Tulsa District Regulatory Permits for Public Comment

PURPOSE:  The purpose of these public notices are to inform you of a proposal for work in which you might be interested and to solicit your comments and information to better enable us to make a reasonable decision on factors affecting the public interest.

SECTION 10: The U.S. Army Corps of Engineers is directed by Congress through Section 10 of the Rivers and Harbors Act of 1899 (33 USC 403) to regulate all work or structures in or affecting the course, condition, or capacity of navigable waters of the United States.  The intent of this law is to protect the navigable capacity of waters important to interstate commerce.

SECTION 404: The U.S. Army Corps of Engineers is directed by Congress through Section 404 of the Clean Water Act (33 USC 1344) to regulate the discharges of dredged and fill material into all waters of the United States.  These waters include lakes, rivers, streams, mudflats, sandflats, sloughs, wet meadows, natural ponds, and wetlands adjacent to other waters.  The intent of the law is to protect these waters from the indiscriminate discharge of material capable of causing pollution and to restore and maintain their chemical, physical, and biological integrity.

U.S. Army Corps of Engineers, Tulsa District

Regulatory Office, Chief




Published April 15, 2016
Expiration date: 5/17/2016

Description of Work:  The applicant proposes the placement of approximately 65,610 cys of fill material below the ordinary high water mark (OHWM) of the Arkansas River.   This proposal would result in the placement, redistribution, and the excavation of riverbed materials within waters of the United States.   A total of approximately 27,400 cys of earthen material (after compaction) would be excavated and used to construct the LWD.  Additionally, 13,700 cys of excavated rock and 33,904 cys of concrete fill material consisting of stone and gravel, sand, cement, and water would also be used to construct the LWD.   


The applicant proposes bank stabilization along the riverbank at eight locations.   These locations would be armored by utilizing revetment riprap with launchable stone toe, stone toe wedge, or longitudinal peaked stone toe.  A total of approximately 14,973 cys of fill material consisting of 18- to 24-inch riprap/rock boulders and geotextile fabric would be used for bank stabilization to protect 6,441 linear feet (lf) of riverbanks.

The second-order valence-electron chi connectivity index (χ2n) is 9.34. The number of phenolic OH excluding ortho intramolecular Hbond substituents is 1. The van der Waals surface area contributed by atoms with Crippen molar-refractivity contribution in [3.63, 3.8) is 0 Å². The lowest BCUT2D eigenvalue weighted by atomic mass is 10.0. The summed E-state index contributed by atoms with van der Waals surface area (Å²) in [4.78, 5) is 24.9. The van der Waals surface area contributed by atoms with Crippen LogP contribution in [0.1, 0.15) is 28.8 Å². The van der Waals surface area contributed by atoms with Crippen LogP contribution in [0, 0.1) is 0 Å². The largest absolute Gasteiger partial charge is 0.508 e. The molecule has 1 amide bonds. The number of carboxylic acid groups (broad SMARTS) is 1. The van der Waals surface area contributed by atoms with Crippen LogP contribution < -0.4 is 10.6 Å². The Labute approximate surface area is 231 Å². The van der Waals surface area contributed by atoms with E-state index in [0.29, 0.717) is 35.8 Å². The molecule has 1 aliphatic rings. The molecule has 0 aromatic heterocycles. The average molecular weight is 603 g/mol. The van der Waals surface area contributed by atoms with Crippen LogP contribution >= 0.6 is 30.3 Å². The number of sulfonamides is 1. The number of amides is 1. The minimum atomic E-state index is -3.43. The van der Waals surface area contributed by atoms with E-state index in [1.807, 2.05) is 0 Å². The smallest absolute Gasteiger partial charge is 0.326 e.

The applicant also proposed seven public access features which would result in approximately 12,749 cys of rock and soil/sand fill material placed below the OHWM.  The public access features would be placed on both banks of the Arkansas River.  Approximately 871 cys of rock fill material would be used to construct the public access areas.  Approximately 11,274 cys of sand/soil fill material would be used to construct acess areas to accommodate recreational features.  These features would consist of boat docks, ramps, landing areas, water features, playgrounds, splash pads, multi-use trails, climbing walls, overlooks, restrooms, and a 20-foot wide bicycle/pedestrian bridge.


The work associated with construction of the LWD and appurtenant features would be completed using wheeled and tracked excavation equipment (backhoes, track hoes, dozers, dump trucks, and front-end loaders), drilling rigs, concrete trucks, concrete pumping equipment, compactors, and graders.


The table of impacts below depicts the breakdown of excavated materials, fill materials, and quantities by acres and linear impacts.


Table of Impacts:

Location (Arkansas River)

Sand – Excavation cys

Rock – Excavation



Soil Fill cys


Fill cys

Concrete Fill cys


Linear feet









Bank Stabilization – Area 1








Bank Stabilization – Area 2








Bank Stabilization – Area 3








Bank Stabilization – Area 4